If you have not grown up in the Valley, one of the craziest things to get used to around

here is driving in the winter fog. It is its own weather scenario that requires special training for those who are unfamiliar.

There was a particular instance, driving home from Fresno to Hanford, when the fog rolled in and we were in the middle of it. The conversation was going and we were driving cautiously, but my friend who was driving accidently blew through a stop sign. I noticed she was not slowing down and tried to let her know by basically shouting, which freaked us both out. Hearts pounding, we pulled over and thanked God that we didn’t cause an accident!

In the country roads, the stop signs feel like a hindrance sometimes, but when I realize what they are for, and how they keep us safe, I realize how much more respect they deserve!

I’ve been reading recently on how to train your brain. Romans 12 teaches us that renewing our mind is actually how we become transformed people. We do not rework our behavior, we rework our thinking. I have come to believe this because, over time, forced behaviors that are not backed up by a renewed thought process or belief system eventually fade away and old behaviors return.

For example, when I tell myself to read my bible, I know the most consistently free time for me is before my household wakes up. But in order to maintain that behavior, I must change my mind about my time and my sleep. Otherwise, over time, the forced pressure to get up a few minutes earlier is overcome by my desire to lay in bed an extra 30 minutes. So, I have to work on my mind…not my habit.

I started by telling myself that I am an early bird. I know how to go to bed early so I can be energetic in the morning. My morning minutes are golden minutes, so I give my best to Jesus. I went to work on my thinking. Then morning devotion became easier.

In the area of relationships, I have developed a few stop signs in my thinking which keep my automatic negative thoughts from running away with me! Sometimes, I assume too much. I assume the worst. I assume my way out of trust, engagement, or intimacy with people. What a powerful and influential force our thoughts are!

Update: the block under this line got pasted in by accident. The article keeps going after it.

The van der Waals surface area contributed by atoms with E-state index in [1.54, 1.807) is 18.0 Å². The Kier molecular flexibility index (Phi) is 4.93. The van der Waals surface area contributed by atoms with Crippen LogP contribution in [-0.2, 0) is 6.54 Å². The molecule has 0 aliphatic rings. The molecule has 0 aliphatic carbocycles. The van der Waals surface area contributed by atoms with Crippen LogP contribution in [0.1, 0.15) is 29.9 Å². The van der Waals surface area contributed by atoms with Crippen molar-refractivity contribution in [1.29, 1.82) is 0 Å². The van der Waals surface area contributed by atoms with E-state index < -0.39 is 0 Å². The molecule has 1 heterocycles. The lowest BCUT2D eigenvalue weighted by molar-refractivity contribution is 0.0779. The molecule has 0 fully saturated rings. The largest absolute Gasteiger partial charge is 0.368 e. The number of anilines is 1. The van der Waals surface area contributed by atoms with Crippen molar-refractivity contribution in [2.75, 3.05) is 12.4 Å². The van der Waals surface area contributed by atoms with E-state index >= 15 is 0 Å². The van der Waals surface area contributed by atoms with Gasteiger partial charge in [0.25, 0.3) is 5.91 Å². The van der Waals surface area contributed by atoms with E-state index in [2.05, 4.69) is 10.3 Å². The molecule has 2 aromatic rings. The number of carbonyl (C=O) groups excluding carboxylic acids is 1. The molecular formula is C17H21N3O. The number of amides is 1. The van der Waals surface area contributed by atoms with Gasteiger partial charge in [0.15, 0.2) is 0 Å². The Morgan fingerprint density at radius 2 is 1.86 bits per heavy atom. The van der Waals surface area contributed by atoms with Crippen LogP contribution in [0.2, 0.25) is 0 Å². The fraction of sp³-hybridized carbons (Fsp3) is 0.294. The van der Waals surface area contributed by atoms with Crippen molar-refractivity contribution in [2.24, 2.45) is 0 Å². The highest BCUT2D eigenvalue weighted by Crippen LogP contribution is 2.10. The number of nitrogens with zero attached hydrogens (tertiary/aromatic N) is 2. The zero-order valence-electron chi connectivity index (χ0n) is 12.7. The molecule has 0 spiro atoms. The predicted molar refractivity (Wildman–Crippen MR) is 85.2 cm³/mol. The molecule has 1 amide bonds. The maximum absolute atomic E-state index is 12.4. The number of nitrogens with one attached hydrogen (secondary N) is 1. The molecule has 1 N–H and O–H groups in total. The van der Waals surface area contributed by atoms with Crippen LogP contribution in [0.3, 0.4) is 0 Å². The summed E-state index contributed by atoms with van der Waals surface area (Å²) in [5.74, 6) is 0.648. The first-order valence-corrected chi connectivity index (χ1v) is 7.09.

Here are a few of the ways I’m currently retraining my brain when I witness my thoughts drive ahead on the highway of assumptions.

  • It’s probably not about me. When people are communicating their issues or respond in a particular way, we sometimes obsess about what we did wrong to solicit that response. A lot of times, it’s helpful to assume it’s not about you until you get that communication more clearly directed at you. When you see a social media post right after an encounter which might not have been totally positive, don’t assume that post is about you. Assume it is about them. Assuming all responses are about you actually indicates a self-centered response rather than an others-concerned response.
  • Moments change and seasons shift. I consistently remind myself that this difficult thing may not be difficult forever! There are difficult days, but that doesn’t mean my entire relationship or life will be difficult. As I keep focused on obeying God’s will, I trust He will help bring solution to the challenge.
  • They probably mean well…even if it was hurtful. If we are going to pre-judge people, let’s do it on the positive and not on the negative! This world is full of brokenness and hurt. We can use grace by allowing people’s best intentions be our assumption.

These stop signs are not how you build an understanding of people’s actual character…this is how we stop automatic negative thoughts from creating a natural negative pathway in our thinking process. Negativity is easy to repeat. But hope can become easy if you develop that pathway. Let us be different thinkers. If I don’t know why someone did something (which is most likely true; we don’t know the full motives of a person’s heart), let’s allow the hopeful characteristic of love to challenge that negativity.

What stop signs do you need to instill in your thinking today?


Candace Cortez is Executive Pastor at Koinonia Church in Hanford, CA. She can be reached at candace@kchanford.com or 559-582-1528.